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Chapter 4

Chapter 4 Supply and Demand.docx

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Department
Economics
Course
ECN 204
Professor
Paul Missios
Semester
Winter

Description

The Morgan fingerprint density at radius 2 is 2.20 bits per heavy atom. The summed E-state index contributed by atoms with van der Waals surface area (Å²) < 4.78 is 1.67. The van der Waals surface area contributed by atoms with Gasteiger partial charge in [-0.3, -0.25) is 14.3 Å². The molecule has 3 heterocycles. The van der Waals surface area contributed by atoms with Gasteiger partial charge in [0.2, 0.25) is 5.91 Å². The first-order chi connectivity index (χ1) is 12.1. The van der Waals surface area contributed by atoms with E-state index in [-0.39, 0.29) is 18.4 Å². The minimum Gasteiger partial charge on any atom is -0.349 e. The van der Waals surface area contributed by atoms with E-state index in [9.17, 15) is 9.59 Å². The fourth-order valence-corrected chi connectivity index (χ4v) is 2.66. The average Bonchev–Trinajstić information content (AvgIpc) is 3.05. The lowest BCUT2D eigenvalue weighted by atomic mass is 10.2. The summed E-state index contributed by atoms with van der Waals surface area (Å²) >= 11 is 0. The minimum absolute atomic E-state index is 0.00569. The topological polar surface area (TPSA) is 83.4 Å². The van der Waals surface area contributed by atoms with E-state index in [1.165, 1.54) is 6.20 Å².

Chapter 4: The Market Forces of Supply and Demand Market: is a group of buyers and sellers of a particular good or service. The buyers as a group determine the demand for the product, and the sellers as a group determine the supply of the product Competitive Market: a market in which there are many buyers and many sellers so that each has a negligible impact on the market price.  Perfectly Competitive: highest form of competition. To reach this a market has to have two characteristics: (1) the goods offered for sale are exactly the same (2) the buyers and sellers are so numerous that no single buyers or sellers have any influence over the market price. -Because buyers and sellers in perfectly competitive markets must accept the price that market determines, they are said to be price takers.  Monopoly: when a market has only one seller and that seller sets the price Demand Quantity Demanded: the amount of a good that buyers are willing and able to purchase (price plays an important role in determining demand = negatively related to the price) Law of Demand: the claim that, other things equals, the quantity demanded of a good falls when the price of the good rises Demand Schedule: a table that shows the relationship between the price of a good and the quantity demanded Demand Curve: a graph of the relationship between the price of a good and the quantity demanded -To find the total quantity demanded at any price, we add the individual quantities found on the horizontal axis of the individual demand curves. Shifts in the Demand Curve Increase in Demand: any changes that increases the quantity demanded at every price shifts the demand curve to the right Decrease in Demand: any changes that reduces the quantity demanded at every price shifts the demand curve to the left  Income Normal Good: a good for which an increase in income leads to an increase in demand or if the demand for a good falls when the income falls. Inferior Good: a good for which an increase in income leads to a decrease in demand or if the demand for a good rises when income falls. (Example bus rides)  Prices of Related Goods Substitutes: when a fall in the price of one good reduces the demand for another good or when an increase in the price of one leads to an increase in the demand for the other Complements: two goods for which an increase in the price of one leads to a decrease in the demand for the other and vice versa  Tastes, Expectations, Number of Buyers = Shifts the demand curve Prices of the good itself = A movement along the demand curveSupply Quantity Supplied: the amount of a good that sellers are willing and able to sell (because the quantity supplied rises as the price rises and falls as the prices falls = positively related to the price of the good) Law of Supply: the claim that the quantity supplied of a good rises when the price of the good rises and when the price falls, the quantity supplied falls as well Supply Schedule: a table that shows the relationship between the price of a good and the quantity supplied Supply Curve: a graph of the relationship between the price of a good and the quantity supplied. The supply curve slopes upward because a higher price means a greater quantity supplied (sum the individual supply curves horizontally to obtain the market supply curve) Increase in Supply: any changes that raises quantity supplied at every prices such as fall in price of sugar, shifts the supply curve to the right Decrease in Supply: any changes that reduces the quantity supplied at every price shifts the supply curve to the left  Input Prices: when the price of one or more input rises, producing ice cream is less profitable and firms supply less ice cream. If input rises substantially, a firm may even shut down. Therefore, the supply of a good is negatively related to the price of the inputs to make the good.  Technology, Expectations, Number of Sellers, Input Prices = Shifts the supply curve  Price of good itself = a movement along the supply curve Note: A curve shifts only when there is a change in relevant variable that is not named on either axis. The price is on the vertical axis, so a change in price represents a movement along the supply curve. Supply & Demand Equilibrium: a situation in which the price has reached the level where quantity supplied equals quantity demanded (founded where the supply and demand curves intersect)  Equilibrium Price: the price that balances quantity supplied and quantity demanded  Equilibrium Quantity: the quantity supplied and the quantity demanded at the equilibrium price Surplus (excess supply): a situation in which quantity supplied is greater than quantity demanded. They respond to the surplus by cutting their prices. Falling prices, in turn, increase the quantity demanded and decrease the quantity supplied. Prices continue to fall until the market reaches the equilibrium. Shortage (excess demand): a situation in which quantity demanded is greater than quantity supplied. Sellers can respond to the shortage by raising their prices. As the price rises, quantity demanded falls, quantity supplied rises, and the market once again moves toward the equilibrium. Law of Supply and Demand: the claim that the price of any good adjusts to bring the quantity supplied and the quantity demanded for that good into balance. Comparative Statics: analysis of change that involves comparing two unchanging situations – an initial equilibrium and a new equilibrium. 1) An Event Shifts the Supply/Demand/Both Curve 2) Decide Whether the curve shifts to the Left or the Right 3) Use the Supply and Demand Diagram to compare initial and new equilibrium.A Shift in Demand -an event that raises quantity demanded (weather for ice cream) at any given price shifts the demand curve to the right. The equilibrium price and the equilibrium quantity both rise. From $2.00 to $2.50 and from 7 cones to 10 cones - “Supply” refers to the position of the supply curve where the “Quantity supplied” refers to the amount suppliers wish to sell. In the ice cream example, supply does not change because weather does not alter firm’s desire to sell at any given price. But weather does affect the demand therefore the increase in demand causes the equilibrium price to rise. When the price rises, the quantity supplied rises. This increase in quantity supplied is represented by the movement along the supply curve. -A shift IN the supply curve is called a change in supply and a shift IN t